Abstract

Background

Performance status (PS) is a measurement of a patient’s functional capabilities and has been validated as a prognostic indicator in patients with cancer. This study was conducted to compare patient and physician-rated Eastern Cooperative Oncology Group (ECOG) PS to determine the incidence of inter-observer variability and identify determinants of PS disagreement among a cohort of patients with hematologic malignancy.

Methods

Newly diagnosed patients with leukemia and lymphoma were prospectively enrolled in the University of Iowa/Mayo Clinic SPORE Molecular Epidemiology Resource (MER) from 2002-2008. At diagnosis, patients and their physicians were asked to independently rate ECOG PS. Those who reported PS within 1 month of diagnosis were included in this analysis. Chi-squared and Wilcoxon rank-sum tests were used to assess the association between PS disagreement and prognostic or demographic factors; Cox proportional hazards models and c-statistics were used to evaluate the association between PS and overall survival.

Results

1269 patients were included with a median age of 61 years (range 18-91). Of these, 58% were male; 275 had chronic lymphocytic leukemia (CLL), 127 had Hodgkin lymphoma (HL), and 867 had non-Hodgkin lymphoma (NHL). Overall, 829 (65%) patients and physicians rated PS the same. Age greater than 60 was a significant predictor of disagreement overall (p<0.001), as well as in CLL (p=0.014) and NHL (p=0.004), but not in HL (p=0.65). We found that across disease subtypes, the level of disagreement increased with more aggressive disease. This finding was significant in those with HL (p=0.027) and NHL (p<0.0001) as International Prognostic Score (IPS) and International Prognostic Index (IPI) increased respectively. In CLL, the trend for Rai stage was suggestive but not statistically significant (p=0.27). The incidence of disagreement was highest among patients with NHL (37%), with a higher percentage of disagreement among those with aggressive (45%) vs. non-aggressive (25%) subtypes (p<0.001). Disagreement was lower in patients with CLL (27%) and HL (33%). There were no significant associations between patient gender or education level and PS rating among subtypes or overall.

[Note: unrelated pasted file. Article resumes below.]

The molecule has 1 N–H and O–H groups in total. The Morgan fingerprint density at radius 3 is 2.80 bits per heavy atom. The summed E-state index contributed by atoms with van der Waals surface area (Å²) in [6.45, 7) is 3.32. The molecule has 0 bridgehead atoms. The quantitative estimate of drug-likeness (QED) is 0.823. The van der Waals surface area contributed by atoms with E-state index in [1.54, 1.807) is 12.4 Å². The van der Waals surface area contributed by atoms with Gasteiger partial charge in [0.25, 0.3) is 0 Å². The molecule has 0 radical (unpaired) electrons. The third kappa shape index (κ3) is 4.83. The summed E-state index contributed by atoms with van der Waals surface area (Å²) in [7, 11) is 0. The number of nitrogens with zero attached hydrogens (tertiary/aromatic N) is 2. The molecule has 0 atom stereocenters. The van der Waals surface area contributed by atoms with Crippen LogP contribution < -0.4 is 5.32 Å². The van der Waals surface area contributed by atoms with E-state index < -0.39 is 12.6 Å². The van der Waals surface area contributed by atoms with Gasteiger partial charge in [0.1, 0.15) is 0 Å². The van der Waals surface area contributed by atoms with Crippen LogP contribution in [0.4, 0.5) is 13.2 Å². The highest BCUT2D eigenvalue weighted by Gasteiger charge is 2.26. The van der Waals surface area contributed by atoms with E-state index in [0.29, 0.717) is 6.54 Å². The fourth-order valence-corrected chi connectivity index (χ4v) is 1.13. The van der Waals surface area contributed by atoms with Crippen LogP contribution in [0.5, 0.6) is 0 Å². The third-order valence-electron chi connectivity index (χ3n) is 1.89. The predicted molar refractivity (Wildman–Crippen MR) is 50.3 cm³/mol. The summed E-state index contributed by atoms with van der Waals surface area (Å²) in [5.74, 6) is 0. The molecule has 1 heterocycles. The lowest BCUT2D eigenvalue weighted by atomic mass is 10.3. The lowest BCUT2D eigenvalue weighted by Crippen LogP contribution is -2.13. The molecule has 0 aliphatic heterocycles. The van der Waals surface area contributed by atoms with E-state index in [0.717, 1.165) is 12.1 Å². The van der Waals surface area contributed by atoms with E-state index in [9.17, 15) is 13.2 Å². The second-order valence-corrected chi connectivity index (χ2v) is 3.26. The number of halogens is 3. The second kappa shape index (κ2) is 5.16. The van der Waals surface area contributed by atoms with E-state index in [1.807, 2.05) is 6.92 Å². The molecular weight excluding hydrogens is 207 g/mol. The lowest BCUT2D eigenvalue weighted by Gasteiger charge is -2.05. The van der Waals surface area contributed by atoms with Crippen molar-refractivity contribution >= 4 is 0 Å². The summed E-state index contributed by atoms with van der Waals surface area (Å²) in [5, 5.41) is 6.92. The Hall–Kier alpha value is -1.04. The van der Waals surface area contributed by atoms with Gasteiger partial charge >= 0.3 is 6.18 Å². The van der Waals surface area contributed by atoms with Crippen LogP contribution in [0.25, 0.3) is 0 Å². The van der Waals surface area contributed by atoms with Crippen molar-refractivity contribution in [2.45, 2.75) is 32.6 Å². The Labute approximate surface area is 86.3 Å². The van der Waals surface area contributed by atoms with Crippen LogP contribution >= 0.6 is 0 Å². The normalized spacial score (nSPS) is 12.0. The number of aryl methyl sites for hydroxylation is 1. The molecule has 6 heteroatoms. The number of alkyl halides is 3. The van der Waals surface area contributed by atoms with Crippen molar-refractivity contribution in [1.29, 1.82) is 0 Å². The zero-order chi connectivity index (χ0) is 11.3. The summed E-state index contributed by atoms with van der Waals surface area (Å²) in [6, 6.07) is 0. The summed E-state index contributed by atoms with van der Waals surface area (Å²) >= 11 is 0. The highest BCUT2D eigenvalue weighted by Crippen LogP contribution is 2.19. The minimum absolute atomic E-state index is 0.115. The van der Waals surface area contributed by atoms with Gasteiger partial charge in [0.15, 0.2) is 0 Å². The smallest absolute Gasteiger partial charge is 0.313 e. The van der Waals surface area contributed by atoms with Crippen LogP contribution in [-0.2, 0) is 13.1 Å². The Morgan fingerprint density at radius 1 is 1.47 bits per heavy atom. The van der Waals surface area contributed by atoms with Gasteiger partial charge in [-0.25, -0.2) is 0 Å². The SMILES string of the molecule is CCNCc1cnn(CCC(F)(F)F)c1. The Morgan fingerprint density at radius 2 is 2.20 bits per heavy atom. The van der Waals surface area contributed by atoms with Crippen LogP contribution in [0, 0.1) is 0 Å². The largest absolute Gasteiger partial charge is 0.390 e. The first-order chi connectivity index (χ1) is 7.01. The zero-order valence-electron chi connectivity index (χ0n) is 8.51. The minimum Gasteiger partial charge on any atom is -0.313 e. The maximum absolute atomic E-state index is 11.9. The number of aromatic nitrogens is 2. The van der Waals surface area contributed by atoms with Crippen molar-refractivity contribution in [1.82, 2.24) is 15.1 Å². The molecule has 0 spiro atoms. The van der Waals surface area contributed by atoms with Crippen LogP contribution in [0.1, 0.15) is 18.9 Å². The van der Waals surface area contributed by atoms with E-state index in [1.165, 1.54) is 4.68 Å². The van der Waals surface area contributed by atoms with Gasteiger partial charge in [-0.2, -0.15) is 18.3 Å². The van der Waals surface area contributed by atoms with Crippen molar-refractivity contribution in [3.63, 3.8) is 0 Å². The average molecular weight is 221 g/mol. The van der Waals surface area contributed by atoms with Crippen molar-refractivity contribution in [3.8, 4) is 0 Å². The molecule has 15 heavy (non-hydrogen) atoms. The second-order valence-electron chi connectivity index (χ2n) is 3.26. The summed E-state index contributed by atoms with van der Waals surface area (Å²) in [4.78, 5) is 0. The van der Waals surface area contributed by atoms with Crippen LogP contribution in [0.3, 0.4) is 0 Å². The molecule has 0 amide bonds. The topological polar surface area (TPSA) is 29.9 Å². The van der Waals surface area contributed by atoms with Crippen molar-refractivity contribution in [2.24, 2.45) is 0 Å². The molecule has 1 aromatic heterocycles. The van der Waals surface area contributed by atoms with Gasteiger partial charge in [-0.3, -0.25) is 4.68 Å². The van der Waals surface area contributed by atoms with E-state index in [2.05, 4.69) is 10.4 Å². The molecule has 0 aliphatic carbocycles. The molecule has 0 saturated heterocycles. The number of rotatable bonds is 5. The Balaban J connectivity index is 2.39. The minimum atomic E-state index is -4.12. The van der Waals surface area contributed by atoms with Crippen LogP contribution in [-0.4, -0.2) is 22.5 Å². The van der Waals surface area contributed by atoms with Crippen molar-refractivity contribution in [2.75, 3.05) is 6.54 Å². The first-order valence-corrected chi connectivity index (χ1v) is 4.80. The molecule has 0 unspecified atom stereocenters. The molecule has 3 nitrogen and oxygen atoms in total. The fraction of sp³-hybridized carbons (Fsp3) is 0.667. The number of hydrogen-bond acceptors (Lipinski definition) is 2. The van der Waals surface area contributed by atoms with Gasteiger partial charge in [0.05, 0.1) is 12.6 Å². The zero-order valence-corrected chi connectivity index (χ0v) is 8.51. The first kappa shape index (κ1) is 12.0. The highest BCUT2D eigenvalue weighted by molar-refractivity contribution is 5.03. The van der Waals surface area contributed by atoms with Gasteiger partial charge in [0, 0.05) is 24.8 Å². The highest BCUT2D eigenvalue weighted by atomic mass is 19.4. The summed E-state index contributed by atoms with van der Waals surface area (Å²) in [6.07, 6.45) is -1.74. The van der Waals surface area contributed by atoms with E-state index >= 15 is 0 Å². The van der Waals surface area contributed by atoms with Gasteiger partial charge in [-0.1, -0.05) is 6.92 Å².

Patient and physician-rated PS were both significant predictors of overall survival in univariate models and also adjusted for subtype and subtype specific risk score. The prognostic ability for PS was similar for both patient rated and physician-rated assessment overall (c-statistic=0.76 for both patient and physician rated PS) and in those with HL (c-statistic=0.85 for both patient and physician rated PS) and NHL (c-statistic=0.76 for both patient and physician rated PS). However, patient-rated PS was better for prognostication in CLL (c-statistic=0.75; p<0.0001), compared to physician-rated PS (c-statistic=0.67; p=0.002).

Conclusions

Patients with hematological malignancies and their physicians do not always rate PS the same, particularly in patients who are older or have more advanced or aggressive disease. These findings suggest the need for physicians to communicate with patients when determining PS, as PS is a strong predictor of survival.

Disclosures:

No relevant conflicts of interest to declare.

Author notes

*

Asterisk with author names denotes non-ASH members.